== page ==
BC Ferries’ struggles to fill critical engineering positions has spurred the company to offer a $10,000 signing bonus to attract new, experienced hires.
The current workforce totals over 5,400 but Mark Collins, president and CEO of the company, says there has been a challenge to fill senior roles.
“It’s extremely challenging in especially licensed and certified roles, the senior roles,” Collins said. “Very, very difficult because these are globally attractive employees. There are hundreds of shipping companies around the world dealing with supply chain challenges. Everybody wants these folks.”
In November, Victoria Police offered a $20,000 signing bonus as an incentive for experienced police officers, and received more than 40 applications within weeks.
Collins said the bonus will be paid in full after a year on the job.
“I think we do remain attractive in some of our job categories,” he said. “But there is no doubt, some of our job categories are extremely competitive.”
All companies are competing for workers in one of the tightest job markets in the country.
According to Statistics Canada in April, unemployment in Toronto stood at 6.3 per cent, Vancouver at 5.4 per cent, and Kelowna 5.3 per cent.
On the Island, Nanaimo has 4.5 per cent unemployment and Victoria’s unemployment rate of 4.4 per cent remains among the lowest in Canada.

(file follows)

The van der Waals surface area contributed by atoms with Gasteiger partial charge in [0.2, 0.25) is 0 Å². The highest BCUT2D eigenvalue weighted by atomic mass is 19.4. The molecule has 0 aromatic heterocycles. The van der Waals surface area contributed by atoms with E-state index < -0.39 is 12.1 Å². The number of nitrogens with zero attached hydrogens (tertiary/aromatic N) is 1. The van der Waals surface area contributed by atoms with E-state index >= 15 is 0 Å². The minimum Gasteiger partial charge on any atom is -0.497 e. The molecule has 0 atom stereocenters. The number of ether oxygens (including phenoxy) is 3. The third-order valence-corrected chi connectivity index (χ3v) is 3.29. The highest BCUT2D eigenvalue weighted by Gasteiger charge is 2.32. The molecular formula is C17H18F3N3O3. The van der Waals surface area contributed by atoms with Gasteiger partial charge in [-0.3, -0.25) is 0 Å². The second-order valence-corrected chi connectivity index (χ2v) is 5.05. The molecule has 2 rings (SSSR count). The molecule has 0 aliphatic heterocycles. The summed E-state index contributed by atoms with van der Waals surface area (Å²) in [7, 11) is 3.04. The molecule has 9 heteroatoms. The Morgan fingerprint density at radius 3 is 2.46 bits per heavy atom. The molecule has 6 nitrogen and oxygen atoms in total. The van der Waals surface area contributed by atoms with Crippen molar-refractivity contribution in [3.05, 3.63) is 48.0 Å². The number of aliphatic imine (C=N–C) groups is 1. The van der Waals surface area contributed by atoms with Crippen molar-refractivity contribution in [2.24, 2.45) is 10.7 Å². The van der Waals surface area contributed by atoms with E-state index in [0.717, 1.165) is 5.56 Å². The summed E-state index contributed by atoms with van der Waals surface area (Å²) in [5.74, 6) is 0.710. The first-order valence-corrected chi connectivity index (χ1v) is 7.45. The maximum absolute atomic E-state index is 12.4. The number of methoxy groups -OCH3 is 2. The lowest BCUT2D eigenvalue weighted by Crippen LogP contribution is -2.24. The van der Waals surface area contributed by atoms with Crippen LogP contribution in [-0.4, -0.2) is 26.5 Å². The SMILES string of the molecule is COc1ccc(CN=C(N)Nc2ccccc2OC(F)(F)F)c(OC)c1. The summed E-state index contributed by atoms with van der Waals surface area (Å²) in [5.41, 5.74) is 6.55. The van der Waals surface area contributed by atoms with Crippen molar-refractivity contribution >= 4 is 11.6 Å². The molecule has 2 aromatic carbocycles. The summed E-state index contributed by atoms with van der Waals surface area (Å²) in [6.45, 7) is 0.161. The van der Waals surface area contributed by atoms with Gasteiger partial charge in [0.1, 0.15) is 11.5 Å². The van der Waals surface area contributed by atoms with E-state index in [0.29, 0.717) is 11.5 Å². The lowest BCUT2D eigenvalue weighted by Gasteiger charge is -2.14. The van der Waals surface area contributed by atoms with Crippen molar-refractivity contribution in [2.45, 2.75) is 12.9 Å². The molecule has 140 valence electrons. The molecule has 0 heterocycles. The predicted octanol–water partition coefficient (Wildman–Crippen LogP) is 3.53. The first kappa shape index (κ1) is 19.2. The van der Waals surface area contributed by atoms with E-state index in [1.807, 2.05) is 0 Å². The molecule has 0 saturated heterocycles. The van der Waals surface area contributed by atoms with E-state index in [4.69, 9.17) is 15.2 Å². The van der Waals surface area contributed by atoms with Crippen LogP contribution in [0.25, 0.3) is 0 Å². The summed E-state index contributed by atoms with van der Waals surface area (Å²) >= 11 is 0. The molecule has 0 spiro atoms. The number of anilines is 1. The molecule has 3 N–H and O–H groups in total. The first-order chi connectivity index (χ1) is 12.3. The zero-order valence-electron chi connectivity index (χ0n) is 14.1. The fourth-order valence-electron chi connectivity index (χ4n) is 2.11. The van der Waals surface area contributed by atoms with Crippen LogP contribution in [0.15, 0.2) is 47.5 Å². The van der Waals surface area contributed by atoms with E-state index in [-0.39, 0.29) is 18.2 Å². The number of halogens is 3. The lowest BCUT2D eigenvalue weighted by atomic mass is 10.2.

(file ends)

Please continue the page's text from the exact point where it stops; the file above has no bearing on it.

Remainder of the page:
Chad Bryson, president of Verity Construction, points to the side of Bear Mountain where his company will build more than 1,000 homes over the next few years.
“Up there is 126 units being built. 66 multi-family townhouses, and 60 single family homes to be built up there,” Bryson said.
The construction industry is booming, and so is the demand for workers, according to Bryson.
“Our wages have increased significantly in the last 12 months. And I think they need to because costs have gone up,” Bryson said. “And yeah, there is demand from a lot of other employees, and there is competition. So you have to make sure you keep up with the market.”
At BC Ferries that means offering incentives to lure retired workers for the busy summer season.
All sectors see no end in sight to the demand for workers.